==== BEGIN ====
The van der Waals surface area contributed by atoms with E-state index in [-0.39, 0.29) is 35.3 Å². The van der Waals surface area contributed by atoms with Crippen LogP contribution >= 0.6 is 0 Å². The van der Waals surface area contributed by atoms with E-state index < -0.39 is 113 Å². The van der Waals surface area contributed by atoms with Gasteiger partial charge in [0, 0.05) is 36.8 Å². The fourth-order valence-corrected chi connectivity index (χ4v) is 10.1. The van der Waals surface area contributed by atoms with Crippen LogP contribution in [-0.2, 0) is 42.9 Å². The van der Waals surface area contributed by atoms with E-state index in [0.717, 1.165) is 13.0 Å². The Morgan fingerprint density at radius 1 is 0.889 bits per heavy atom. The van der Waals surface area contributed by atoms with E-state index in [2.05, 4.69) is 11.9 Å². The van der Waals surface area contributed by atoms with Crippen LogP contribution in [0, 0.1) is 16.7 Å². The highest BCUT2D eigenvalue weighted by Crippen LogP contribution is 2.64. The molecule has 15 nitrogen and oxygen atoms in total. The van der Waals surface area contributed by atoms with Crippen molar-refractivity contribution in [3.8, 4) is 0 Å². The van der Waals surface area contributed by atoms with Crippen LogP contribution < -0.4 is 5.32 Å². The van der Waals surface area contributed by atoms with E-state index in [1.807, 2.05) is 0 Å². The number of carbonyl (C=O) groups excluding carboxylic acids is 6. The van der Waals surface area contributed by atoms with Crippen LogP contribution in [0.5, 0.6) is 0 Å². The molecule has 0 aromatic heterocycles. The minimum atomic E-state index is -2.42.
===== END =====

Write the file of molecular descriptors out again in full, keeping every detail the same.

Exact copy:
The van der Waals surface area contributed by atoms with E-state index in [-0.39, 0.29) is 35.3 Å². The van der Waals surface area contributed by atoms with Crippen LogP contribution >= 0.6 is 0 Å². The van der Waals surface area contributed by atoms with E-state index < -0.39 is 113 Å². The van der Waals surface area contributed by atoms with Gasteiger partial charge in [0, 0.05) is 36.8 Å². The fourth-order valence-corrected chi connectivity index (χ4v) is 10.1. The van der Waals surface area contributed by atoms with Crippen LogP contribution in [-0.2, 0) is 42.9 Å². The van der Waals surface area contributed by atoms with E-state index in [0.717, 1.165) is 13.0 Å². The Morgan fingerprint density at radius 1 is 0.889 bits per heavy atom. The van der Waals surface area contributed by atoms with E-state index in [2.05, 4.69) is 11.9 Å². The van der Waals surface area contributed by atoms with Crippen LogP contribution in [0, 0.1) is 16.7 Å². The highest BCUT2D eigenvalue weighted by Crippen LogP contribution is 2.64. The molecule has 15 nitrogen and oxygen atoms in total. The van der Waals surface area contributed by atoms with Crippen molar-refractivity contribution in [3.8, 4) is 0 Å². The van der Waals surface area contributed by atoms with Crippen LogP contribution < -0.4 is 5.32 Å². The van der Waals surface area contributed by atoms with E-state index in [1.807, 2.05) is 0 Å². The number of carbonyl (C=O) groups excluding carboxylic acids is 6. The van der Waals surface area contributed by atoms with Crippen LogP contribution in [0.5, 0.6) is 0 Å². The molecule has 0 aromatic heterocycles. The minimum atomic E-state index is -2.42.